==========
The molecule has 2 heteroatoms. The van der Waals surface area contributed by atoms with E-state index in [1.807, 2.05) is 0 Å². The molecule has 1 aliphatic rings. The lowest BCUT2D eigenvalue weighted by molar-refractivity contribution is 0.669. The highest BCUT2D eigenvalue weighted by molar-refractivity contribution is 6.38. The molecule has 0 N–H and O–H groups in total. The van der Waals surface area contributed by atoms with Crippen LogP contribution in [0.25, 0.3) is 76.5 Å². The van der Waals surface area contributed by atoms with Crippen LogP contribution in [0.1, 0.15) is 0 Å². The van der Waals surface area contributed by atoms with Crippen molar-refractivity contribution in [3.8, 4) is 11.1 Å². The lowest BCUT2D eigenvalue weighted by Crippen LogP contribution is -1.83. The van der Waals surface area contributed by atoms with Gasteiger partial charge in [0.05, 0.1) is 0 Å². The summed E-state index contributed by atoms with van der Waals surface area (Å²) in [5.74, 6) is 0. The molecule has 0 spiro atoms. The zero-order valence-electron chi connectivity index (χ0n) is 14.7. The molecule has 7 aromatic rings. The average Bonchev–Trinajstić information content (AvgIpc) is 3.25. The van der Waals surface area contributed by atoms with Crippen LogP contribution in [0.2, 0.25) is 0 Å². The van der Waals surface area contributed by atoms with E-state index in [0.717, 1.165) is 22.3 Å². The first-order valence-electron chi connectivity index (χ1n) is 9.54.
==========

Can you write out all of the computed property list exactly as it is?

The molecule has 2 heteroatoms. The van der Waals surface area contributed by atoms with E-state index in [1.807, 2.05) is 0 Å². The molecule has 1 aliphatic rings. The lowest BCUT2D eigenvalue weighted by molar-refractivity contribution is 0.669. The highest BCUT2D eigenvalue weighted by molar-refractivity contribution is 6.38. The molecule has 0 N–H and O–H groups in total. The van der Waals surface area contributed by atoms with Crippen LogP contribution in [0.25, 0.3) is 76.5 Å². The van der Waals surface area contributed by atoms with Crippen LogP contribution in [0.1, 0.15) is 0 Å². The van der Waals surface area contributed by atoms with Crippen molar-refractivity contribution in [3.8, 4) is 11.1 Å². The lowest BCUT2D eigenvalue weighted by Crippen LogP contribution is -1.83. The van der Waals surface area contributed by atoms with Gasteiger partial charge in [0.05, 0.1) is 0 Å². The summed E-state index contributed by atoms with van der Waals surface area (Å²) in [5.74, 6) is 0. The molecule has 0 spiro atoms. The zero-order valence-electron chi connectivity index (χ0n) is 14.7. The molecule has 7 aromatic rings. The average Bonchev–Trinajstić information content (AvgIpc) is 3.25. The van der Waals surface area contributed by atoms with Crippen LogP contribution in [0.2, 0.25) is 0 Å². The van der Waals surface area contributed by atoms with E-state index in [0.717, 1.165) is 22.3 Å². The first-order valence-electron chi connectivity index (χ1n) is 9.54.